The gradient hotspots seems to be focused around the points, but that may not be a bad thing as points selected for data capture were chosen (not very scientifically) because they would be unique samples. This is acceptable for a basic test run. Although in a future iteration of this project, it might be interesting to do some outlier detection to test the integrity of the data.


With the signal gradient covering the entire space and confirmation that we have enough uniqueness across the space to identify specific points, we can trilaterate by running a simple "classification" task that finds the point closest in signal to a sample signal.

def trilateralate(sample_data):
    def norm_data(Z):
        return (Z - 20) / (100 - 20)
    map_shape = Z3.shape
    Z = np.stack((Z1, Z2, Z3), axis=2)

    point_matrix = np.repeat([[point_data]], map_shape[0], axis=0)
    point_matrix = np.repeat(point_matrix, map_shape[1], axis=1)

    diff = np.absolute(norm_data(Z) - norm_data(point_matrix))
    diff_sum = np.sum(diff, axis=2)
    diff_min_point = np.where(diff_sum == np.min(diff_sum))

    return diff_min_point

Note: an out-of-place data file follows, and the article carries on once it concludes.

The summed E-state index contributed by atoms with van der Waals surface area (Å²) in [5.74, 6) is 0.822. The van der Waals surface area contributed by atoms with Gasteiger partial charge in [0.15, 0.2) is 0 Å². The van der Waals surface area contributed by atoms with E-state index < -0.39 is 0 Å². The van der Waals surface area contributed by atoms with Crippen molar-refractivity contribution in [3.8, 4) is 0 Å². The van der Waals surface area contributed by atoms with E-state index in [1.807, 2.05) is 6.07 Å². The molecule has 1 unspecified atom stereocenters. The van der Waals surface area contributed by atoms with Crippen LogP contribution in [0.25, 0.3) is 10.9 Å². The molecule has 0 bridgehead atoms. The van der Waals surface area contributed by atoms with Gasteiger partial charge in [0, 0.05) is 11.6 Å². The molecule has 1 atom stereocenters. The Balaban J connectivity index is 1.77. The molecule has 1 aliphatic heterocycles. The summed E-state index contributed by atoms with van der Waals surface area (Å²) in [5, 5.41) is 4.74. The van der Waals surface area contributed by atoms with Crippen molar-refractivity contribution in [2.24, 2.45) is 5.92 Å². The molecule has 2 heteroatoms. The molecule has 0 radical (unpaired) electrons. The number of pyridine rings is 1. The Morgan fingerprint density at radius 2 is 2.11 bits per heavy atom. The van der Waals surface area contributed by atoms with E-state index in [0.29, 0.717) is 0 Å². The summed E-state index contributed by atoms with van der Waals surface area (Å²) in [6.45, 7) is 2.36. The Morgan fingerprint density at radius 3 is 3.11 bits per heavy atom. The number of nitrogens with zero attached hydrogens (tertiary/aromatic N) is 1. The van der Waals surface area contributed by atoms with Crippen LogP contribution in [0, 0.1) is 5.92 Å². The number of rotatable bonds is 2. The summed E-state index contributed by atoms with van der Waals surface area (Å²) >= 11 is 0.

The images below show the results for several samples. The red dot represents the ground truth and the black dot represents the trilaterated result. The left image is the placement on the same RGB heatmap seen above. The right image is the diff between the RGB heatmap and the current point, from which the minimum point is found.

There is a high error, but the general region that the signal trilaterates to is correct. The appropriate room could be identified and even the right general area of the room, but there could be no meaningful precision with the high error rate.

result-1 result-2 result-3 result-4 result-5


I'll consider this phase of the project done. Trilateraion works. Although, there are many areas to improve. A few I have in mind:

  1. More data to build a better gradient. And more efficient ways to passively collect the ground-truth signal data.
  2. Multi-device experiments. I have no idea how well this carries over to other devices (beyond the two controlled signal sources and my phone).
  3. More than 3 signals used in "regression" and "classification" pieces. I'd expect better precision, but the strength of other signals would be lower so that may not be the case.
  4. Collecting many samples for a good statistics of signal error and trilateration error. It could also inform the quality of the gradient and improve the precision.
  5. Easier data collection -- there's no app that provide direct-to-json formats for labeling. I'd need to DIY an android application for this.